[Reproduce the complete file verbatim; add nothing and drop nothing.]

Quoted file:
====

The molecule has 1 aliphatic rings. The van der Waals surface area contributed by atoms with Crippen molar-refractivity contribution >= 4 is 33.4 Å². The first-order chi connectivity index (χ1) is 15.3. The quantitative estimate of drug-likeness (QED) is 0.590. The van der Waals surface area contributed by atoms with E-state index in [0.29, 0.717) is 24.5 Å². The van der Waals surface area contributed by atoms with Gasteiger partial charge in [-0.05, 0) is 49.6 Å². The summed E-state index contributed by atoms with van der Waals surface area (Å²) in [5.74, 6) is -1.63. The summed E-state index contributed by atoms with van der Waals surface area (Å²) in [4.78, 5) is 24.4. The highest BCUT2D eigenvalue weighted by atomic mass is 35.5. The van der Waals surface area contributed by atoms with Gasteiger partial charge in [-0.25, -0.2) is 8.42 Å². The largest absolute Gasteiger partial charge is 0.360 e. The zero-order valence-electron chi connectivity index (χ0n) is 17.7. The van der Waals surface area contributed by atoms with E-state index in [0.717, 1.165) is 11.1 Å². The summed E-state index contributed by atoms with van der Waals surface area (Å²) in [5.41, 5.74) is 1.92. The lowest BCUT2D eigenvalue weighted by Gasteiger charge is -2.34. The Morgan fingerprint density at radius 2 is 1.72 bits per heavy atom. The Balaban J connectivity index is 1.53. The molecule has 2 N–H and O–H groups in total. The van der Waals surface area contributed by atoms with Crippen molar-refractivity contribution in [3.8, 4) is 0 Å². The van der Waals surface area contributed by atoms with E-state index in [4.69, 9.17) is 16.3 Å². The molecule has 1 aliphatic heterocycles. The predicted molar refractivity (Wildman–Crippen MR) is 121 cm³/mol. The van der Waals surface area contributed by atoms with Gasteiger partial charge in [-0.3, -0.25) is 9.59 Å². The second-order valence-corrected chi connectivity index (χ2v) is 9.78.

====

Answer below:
The molecule has 1 aliphatic rings. The van der Waals surface area contributed by atoms with Crippen molar-refractivity contribution >= 4 is 33.4 Å². The first-order chi connectivity index (χ1) is 15.3. The quantitative estimate of drug-likeness (QED) is 0.590. The van der Waals surface area contributed by atoms with E-state index in [0.29, 0.717) is 24.5 Å². The van der Waals surface area contributed by atoms with Gasteiger partial charge in [-0.05, 0) is 49.6 Å². The summed E-state index contributed by atoms with van der Waals surface area (Å²) in [5.74, 6) is -1.63. The summed E-state index contributed by atoms with van der Waals surface area (Å²) in [4.78, 5) is 24.4. The highest BCUT2D eigenvalue weighted by atomic mass is 35.5. The van der Waals surface area contributed by atoms with Gasteiger partial charge in [-0.25, -0.2) is 8.42 Å². The largest absolute Gasteiger partial charge is 0.360 e. The zero-order valence-electron chi connectivity index (χ0n) is 17.7. The van der Waals surface area contributed by atoms with E-state index in [0.717, 1.165) is 11.1 Å². The summed E-state index contributed by atoms with van der Waals surface area (Å²) in [5.41, 5.74) is 1.92. The lowest BCUT2D eigenvalue weighted by Gasteiger charge is -2.34. The Morgan fingerprint density at radius 2 is 1.72 bits per heavy atom. The Balaban J connectivity index is 1.53. The molecule has 2 N–H and O–H groups in total. The van der Waals surface area contributed by atoms with Crippen molar-refractivity contribution in [3.8, 4) is 0 Å². The van der Waals surface area contributed by atoms with E-state index in [4.69, 9.17) is 16.3 Å². The molecule has 1 aliphatic heterocycles. The predicted molar refractivity (Wildman–Crippen MR) is 121 cm³/mol. The van der Waals surface area contributed by atoms with Gasteiger partial charge in [-0.3, -0.25) is 9.59 Å². The second-order valence-corrected chi connectivity index (χ2v) is 9.78.